The Venetian Republic began rounding up and confining Jews to a small island on the edge of the Veneto region on the 29th of March 1516. The island was home to ancient foundries.
There are several synagogues in the ghetto tucked away in common areas of unassuming buildings, and some of them are still in use today. All of them honoured the Venetian Republic in some way with their decor in addition to honouring Ashkenazi, Sephardic, and Italian Jewish tradition.
The word ghetto as we know it today comes from an old Italian word for foundry pronounced as jetto (geto with a soft g as in jet). Apparently, the etymology of the word is a controversial topic but the most plausible theory is that Ashkenazi Jews had trouble pronouncing the soft g so they transformed it into a hard g effectively coining the word ghetto.
Life was not easy in the shanty part of town. Just like in the rest of the world at the time, Jewish people in the Venetian ghetto were only allowed to do the jobs that nobody else liked doing.
They were also not allowed to leave the ghetto at night and they had to wear identifiers that they were Jewish. Living quarters were cramped: large stories inside the buildings were separated into smaller ones to accommodate more people. Entire families were crammed inside single small rooms with low ceilings and sometimes no windows.
Although people who spent time in the ghetto endured many hardships, some of them and many of their descendants thrived and prospered in different parts of the world.
Meanwhile in Spain 500 years after a bill was passed to expel all Jews from the Iberian peninsula, a new bill was introduced to grant citizenship to the descendants of those who were expelled. According to a DNA test I did, it is possible that I'm one such descendant.
The Venetian Ghetto is a part of Venice, Italy where gondolas don't go. That's what I was told when I approached a gondolier asking for directions.
When both Apple maps and Google maps failed to provide a coherent path to my desired destination as well, I had to resort to ancient technology: ask a local who is not in the transportation industry.
A store clerk from a local souvenir shop kindly provided me with the following map, and I somehow managed to find my way.
Venice is by far the most surreal place that I had the opportunity to visit.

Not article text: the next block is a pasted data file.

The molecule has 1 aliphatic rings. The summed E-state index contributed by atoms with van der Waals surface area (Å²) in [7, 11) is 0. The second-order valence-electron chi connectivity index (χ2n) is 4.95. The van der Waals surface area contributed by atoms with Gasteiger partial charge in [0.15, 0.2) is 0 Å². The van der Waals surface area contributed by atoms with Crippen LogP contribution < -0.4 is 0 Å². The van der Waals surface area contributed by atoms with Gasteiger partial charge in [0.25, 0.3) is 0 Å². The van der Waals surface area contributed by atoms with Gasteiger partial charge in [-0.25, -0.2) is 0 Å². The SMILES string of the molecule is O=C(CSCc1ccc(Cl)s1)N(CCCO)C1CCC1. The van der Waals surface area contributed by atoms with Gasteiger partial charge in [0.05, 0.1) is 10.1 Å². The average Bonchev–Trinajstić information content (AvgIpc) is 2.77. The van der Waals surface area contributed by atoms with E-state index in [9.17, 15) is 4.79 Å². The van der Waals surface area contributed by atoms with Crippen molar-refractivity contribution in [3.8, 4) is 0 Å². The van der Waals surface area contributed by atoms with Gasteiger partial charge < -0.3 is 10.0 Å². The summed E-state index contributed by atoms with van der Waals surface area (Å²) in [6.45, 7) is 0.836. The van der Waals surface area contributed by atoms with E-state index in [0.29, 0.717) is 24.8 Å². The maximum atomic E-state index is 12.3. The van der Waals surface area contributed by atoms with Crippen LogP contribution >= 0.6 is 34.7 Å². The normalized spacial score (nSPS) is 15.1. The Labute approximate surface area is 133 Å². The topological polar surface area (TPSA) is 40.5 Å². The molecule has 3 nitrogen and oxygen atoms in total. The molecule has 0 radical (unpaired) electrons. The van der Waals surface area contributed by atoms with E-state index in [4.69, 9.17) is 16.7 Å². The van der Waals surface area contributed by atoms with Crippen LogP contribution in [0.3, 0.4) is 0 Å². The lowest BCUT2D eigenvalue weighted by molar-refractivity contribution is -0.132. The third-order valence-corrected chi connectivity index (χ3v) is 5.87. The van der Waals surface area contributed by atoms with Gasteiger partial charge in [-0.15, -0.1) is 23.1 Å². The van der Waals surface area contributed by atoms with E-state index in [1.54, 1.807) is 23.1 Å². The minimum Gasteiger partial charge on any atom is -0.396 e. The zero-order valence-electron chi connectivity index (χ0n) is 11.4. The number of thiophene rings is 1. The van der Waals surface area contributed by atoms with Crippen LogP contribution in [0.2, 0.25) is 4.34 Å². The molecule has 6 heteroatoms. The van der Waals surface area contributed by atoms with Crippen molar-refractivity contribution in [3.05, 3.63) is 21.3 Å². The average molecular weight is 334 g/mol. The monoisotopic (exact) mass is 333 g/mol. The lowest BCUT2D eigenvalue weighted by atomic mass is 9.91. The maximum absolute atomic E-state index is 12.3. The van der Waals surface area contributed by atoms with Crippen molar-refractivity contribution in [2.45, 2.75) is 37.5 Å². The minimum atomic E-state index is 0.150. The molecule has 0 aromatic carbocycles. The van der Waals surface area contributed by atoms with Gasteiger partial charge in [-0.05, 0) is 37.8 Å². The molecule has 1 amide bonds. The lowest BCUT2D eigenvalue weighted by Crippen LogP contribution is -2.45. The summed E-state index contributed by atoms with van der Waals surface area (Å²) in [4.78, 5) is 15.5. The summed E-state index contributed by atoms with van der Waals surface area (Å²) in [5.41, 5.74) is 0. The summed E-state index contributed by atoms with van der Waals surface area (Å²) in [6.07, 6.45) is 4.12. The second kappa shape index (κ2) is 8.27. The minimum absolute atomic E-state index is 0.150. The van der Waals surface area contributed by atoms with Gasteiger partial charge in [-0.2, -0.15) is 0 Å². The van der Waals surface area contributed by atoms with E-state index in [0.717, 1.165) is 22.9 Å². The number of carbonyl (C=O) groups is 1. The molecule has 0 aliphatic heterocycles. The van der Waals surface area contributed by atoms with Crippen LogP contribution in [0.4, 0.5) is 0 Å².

An emergency vehicle |
According to my slightly cryptic but nevertheless useful map, I had to go to the Grand Canal first and take a waterbus in the opposite direction from where I was initially headed to until reaching the edge of the city.
A waterbus stop near San Marco Square |
The Grand Canal runs through the entire length of the Veneto region, which is composed of 117 small islands connected by bridges. The Venetian Ghetto is one of these islands.
Rialto Bridge, Venice |
I got off near (what looked like) the edge of the city and I went down a small street, then up another small street, and then I somehow ended up on one of the bridges connecting the Venetian Ghetto with the rest of Venice.
At the other side of the bridge there is a tunnel that leads to the main square. The Venetian ghetto was once home to thousands of Sephardic and Ashkenazi Jews, mostly refugees from other parts of Europe where they were unwanted at one point or another.
Venetian Ghetto Nuovo |
Although there was a Jewish presence in Venice for centuries prior to the establishment of the Venetian Ghetto, they were not segregated until Venice saw an influx of Jews from Spain after the Alhambra Decree and from other parts of Europe with similar sentiments at the time.
For many of the Sephardic Jews fleeing Spain, Venice was merely a pit stop before reaching the Ottoman Empire.
The Venetian Republic began rounding up and confining Jews to a small island on the edge of the Veneto region on the 29th of March 1516. The island was home to ancient foundries.
There are several synagogues in the ghetto tucked away in common areas of unassuming buildings, and some of them are still in use today. All of them honoured the Venetian Republic in some way with their decor in addition to honouring Ashkenazi, Sephardic, and Italian Jewish tradition.
Sephardic Synagogue in the Venetian Ghetto: red and gold were the official colours of the Venetian Republic |
The word ghetto as we know it today comes from an old Italian word for foundry pronounced as jetto (geto with a soft g as in jet). Apparently, the etymology of the word is a controversial topic but the most plausible theory is that Ashkenazi Jews had trouble pronouncing the soft g so they transformed it into a hard g effectively coining the word ghetto.
Life was not easy in the shanty part of town. Just like in the rest of the world at the time, Jewish people in the Venetian ghetto were only allowed to do the jobs that nobody else liked doing.
They were also not allowed to leave the ghetto at night and they had to wear identifiers that they were Jewish. Living quarters were cramped: large stories inside the buildings were separated into smaller ones to accommodate more people. Entire families were crammed inside single small rooms with low ceilings and sometimes no windows.
The view above the main plaza across from Museo Ebraico di Venezia where I learned about the history of the Venetian Ghetto |
Although people who spent time in the ghetto endured many hardships, some of them and many of their descendants thrived and prospered in different parts of the world.
Meanwhile in Spain 500 years after a bill was passed to expel all Jews from the Iberian peninsula, a new bill was introduced to grant citizenship to the descendants of those who were expelled. According to a DNA test I did, it is possible that I'm one such descendant.
Labels:
Traveling